December 28, 2012

Microwaves are What’s Wrong with Our Country.

I’m offended by the crappy food and ill-health that these small appliances breed.

I was making a killer macaroni and cheese recipe for my husband’s holiday party at work, and of course I hit the road block of how to warm it back up. He said the only way to reheat it is a microwave.

Ugh with a capital u.

Seriously, the entire reason that this macaroni and cheese rocks is that it has this golden crispy breading goodness on top. I was trying to explain this to my hubby, when I was sidetracked into my microwave spiel, and finally I just burst out with: “Microwaves are what’s destroying this country and I’m going to write a blog on it.”

My husband said I’d offend a lot of people.

I said I’m offended by the crappy food and ill-health that these small appliances breed.

Let me tell you, I haven’t owned a microwave since I’ve lived on my own, outside of my parents house. Although I’ve always subscribed to the “never say never” philosophy, at this point I’d say that I will never own a microwave.

The house we’re renting has a microwave in the downstairs bar area. (It also has a mini fridge, which I find quite useful, but I digress.) This microwave literally sits at the bottom of our stairs, which makes me feel like some bizarre evil presence is being trapped in our below-stairs cubby space. (You’ll remember Harry Potter’s poor adoptive situation or People Under the Stairs—although that movie’s honestly a little bit funny.)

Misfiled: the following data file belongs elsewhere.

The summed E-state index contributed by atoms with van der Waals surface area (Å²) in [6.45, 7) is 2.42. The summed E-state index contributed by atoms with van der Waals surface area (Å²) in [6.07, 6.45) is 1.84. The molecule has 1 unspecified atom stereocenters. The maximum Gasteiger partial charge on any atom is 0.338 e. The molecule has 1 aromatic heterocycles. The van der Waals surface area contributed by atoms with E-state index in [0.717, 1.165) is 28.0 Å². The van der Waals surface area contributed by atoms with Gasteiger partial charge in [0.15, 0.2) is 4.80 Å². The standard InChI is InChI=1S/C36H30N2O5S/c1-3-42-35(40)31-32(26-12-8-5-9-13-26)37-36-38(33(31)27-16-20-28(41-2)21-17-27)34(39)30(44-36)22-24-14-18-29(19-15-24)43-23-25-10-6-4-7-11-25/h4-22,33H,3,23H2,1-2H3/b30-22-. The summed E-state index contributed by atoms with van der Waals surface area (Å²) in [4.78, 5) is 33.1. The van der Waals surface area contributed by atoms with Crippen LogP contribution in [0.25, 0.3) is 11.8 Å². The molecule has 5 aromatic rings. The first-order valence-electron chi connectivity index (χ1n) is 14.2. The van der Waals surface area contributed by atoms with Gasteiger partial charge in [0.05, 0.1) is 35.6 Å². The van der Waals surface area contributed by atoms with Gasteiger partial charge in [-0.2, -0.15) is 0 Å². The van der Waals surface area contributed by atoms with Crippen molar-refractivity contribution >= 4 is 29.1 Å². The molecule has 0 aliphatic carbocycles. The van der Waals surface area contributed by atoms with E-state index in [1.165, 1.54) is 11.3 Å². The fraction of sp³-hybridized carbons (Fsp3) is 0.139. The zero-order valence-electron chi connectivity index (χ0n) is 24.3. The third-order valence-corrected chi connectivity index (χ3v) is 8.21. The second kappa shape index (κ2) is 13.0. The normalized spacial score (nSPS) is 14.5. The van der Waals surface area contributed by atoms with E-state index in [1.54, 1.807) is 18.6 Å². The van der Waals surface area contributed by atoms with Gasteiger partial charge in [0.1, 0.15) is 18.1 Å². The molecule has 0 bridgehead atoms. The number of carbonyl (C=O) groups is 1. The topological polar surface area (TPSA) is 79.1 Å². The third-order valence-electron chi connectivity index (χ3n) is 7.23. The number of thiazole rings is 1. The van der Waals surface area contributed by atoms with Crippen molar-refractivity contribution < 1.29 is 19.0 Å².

The point is that microwaves are symbolic.

They’re symbolic of the impatience, general lack of originality and sad lack of good home cooking that seems to permeate our society. Yet, I don’t want to classify microwave “cooking” as something truly evil or immoral. This gets into similarly sticky situations such as, “I don’t own a television,” or “I take the bus.” (Both things, by the way, I’ve been able to say in the past.)

While these statements, as a whole, make great environmental and social fodder, they also have the real potential to be, at best, snobbish and elitist and, at worst, ethnocentric and egotistical. Once again I digress.

You might be asking yourself by now why I decided to write, much less publish, this piece.

Surely it’s not along my typical blog-line of easy-to-read ways or reasons to do something, but this idea spoke to me.

I think it’s important that we spend more time thinking about what we’re doing to our bodies, to our families and to our society as a whole. I think it’s safe to say that many families don’t cook together or even eat together every night. I think it’s safe to conclude that conversation happens when you’re both eating and cooking with someone; conversation that might have a profound, untold impact upon the quality of our relationships and our children’s critical nurturing and growth.

So should you throw away your microwave? No.

Should you rethink using it as a crutch of convenience? Yes.


Because we teach our children by example, and as corny as it is, our children are our future. Personally, I’d like my future to not come so quickly.

After all, what’s the rush?



Assistant Ed: Terri Tremblett


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